Around me, people started walking down the path from the front of Wallingford’s Good Shepherd Center. I couldn’t find the right button on my speaker to start the music. My 3-year-old daughter was kicking happily in her stroller. The batteries had just fallen out of my camera. But that didn’t matter. Eventually I found the “play” button. My camera didn’t work well in the dark, anyway. We were on our way.
We’d just joined a group of Seattle volunteers, participating in a performance of Phil Kline’s Unsilent Night. More broadly, we’d joined a winter solstice musical tradition that’s been happening all over the world, for the last 20 years.
According to the Unsilent Night website, Phil Kline composed the piece in 1992, originally as a one-time way to bring back the experience of caroling and combine it “with his love of experimental music.” Because he was working with boomboxes, he wrote the piece to last 45 minutes, or the length of one side of a cassette tape. Over the years, people performed the piece in different cities, but were limited to boombox and then CD technology. In 2011 Seattle composer Joshua Parmenter and his software company, Rockmore Tech, decided to make Unsilent Night a free app for iOS and Androids, bringing the piece into the smartphone age, making it playable and performable for a new generation of technology. (Disclosure: He’s my husband.) The app includes instructions, the four tracks of the piece and links to this year’s performance schedule.
To those who haven’t performed Unsilent Night, hitting “play” at the exact time sounds robotic at worst and strange at best. But part of the magic of the piece is that no group of volunteers will sync all of their devices at exactly the right time. (As it turns out, synchronicity actually isn’t the point.) The piece starts with shimmering curtains of sound, something like what you’d like to hear while watching the aurora borealis. Eventually, bells and percussion enter the picture. Before long, the person in front of you and the person behind you is “playing” a different part of the piece. You can weave in and out of the crowd, listening to different parts of the piece.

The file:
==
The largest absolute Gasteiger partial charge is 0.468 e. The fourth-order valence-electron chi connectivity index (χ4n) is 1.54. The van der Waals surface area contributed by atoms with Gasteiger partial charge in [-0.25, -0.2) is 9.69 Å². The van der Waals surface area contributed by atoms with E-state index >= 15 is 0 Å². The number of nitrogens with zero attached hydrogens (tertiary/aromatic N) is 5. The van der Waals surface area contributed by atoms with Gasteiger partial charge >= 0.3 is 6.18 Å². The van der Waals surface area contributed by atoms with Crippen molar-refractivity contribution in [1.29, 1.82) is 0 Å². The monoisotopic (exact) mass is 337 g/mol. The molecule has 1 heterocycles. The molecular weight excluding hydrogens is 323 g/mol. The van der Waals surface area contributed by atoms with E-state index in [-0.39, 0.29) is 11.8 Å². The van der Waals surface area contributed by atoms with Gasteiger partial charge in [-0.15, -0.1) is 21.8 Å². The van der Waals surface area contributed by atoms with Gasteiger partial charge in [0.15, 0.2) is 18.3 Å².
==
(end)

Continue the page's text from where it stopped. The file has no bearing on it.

To call these events “performances” doesn’t seem quite right. No rehearsals, admissions, or tickets, a roaming outdoor performance space. To call them “experiences” makes it sound too hazy. To call it “caroling” is closer, but no one sings. To say “You just have to be there” makes it sound exclusive. But it’s really not.
Better to say: that night, we were our own best audience. Last year, my family and I were part of Seattle’s Unsilent Night event. Almost a hundred people came, from different walks of life and of different ages: our toddler in her stroller rolled next to folks in their 60s and 80s. We walked slowly from the Good Shepherd Center down to 45th Street, over to Stone Way. Some of us wandered through the Wallingford QFC and back out again.
After a while, members of the group would stop and watch the others walk by for a little while. We’d hold up our musical devices, and grin a bit at each other. Somehow, it all worked together, even if—or perhaps, because—none of us heard exactly the same song.
When we returned to the Good Shepherd Center, there were tables with plates of cookies and Crock-Pots full of warm apple cider waiting for us in the Chapel Performance Space. By the time I came back with my daughter in her stroller, people had set their players (boomboxes, smartphones, CD players) around the chapel. The piece kept ringing and echoing throughout the room.
We’d all been out in the cold long enough. It was time to gather together, welcome the return of the light, and listen to the music.
Join this year’s Seattle performance of ‘Unsilent Night” on Friday, December 21st. Meet at 6:30PM in the Chapel at the Good Shepherd Center. A FAQ about the piece, downloading the app, and more are available at www.unsilentnight.com. To see a video of last year’s Seattle performance, click here.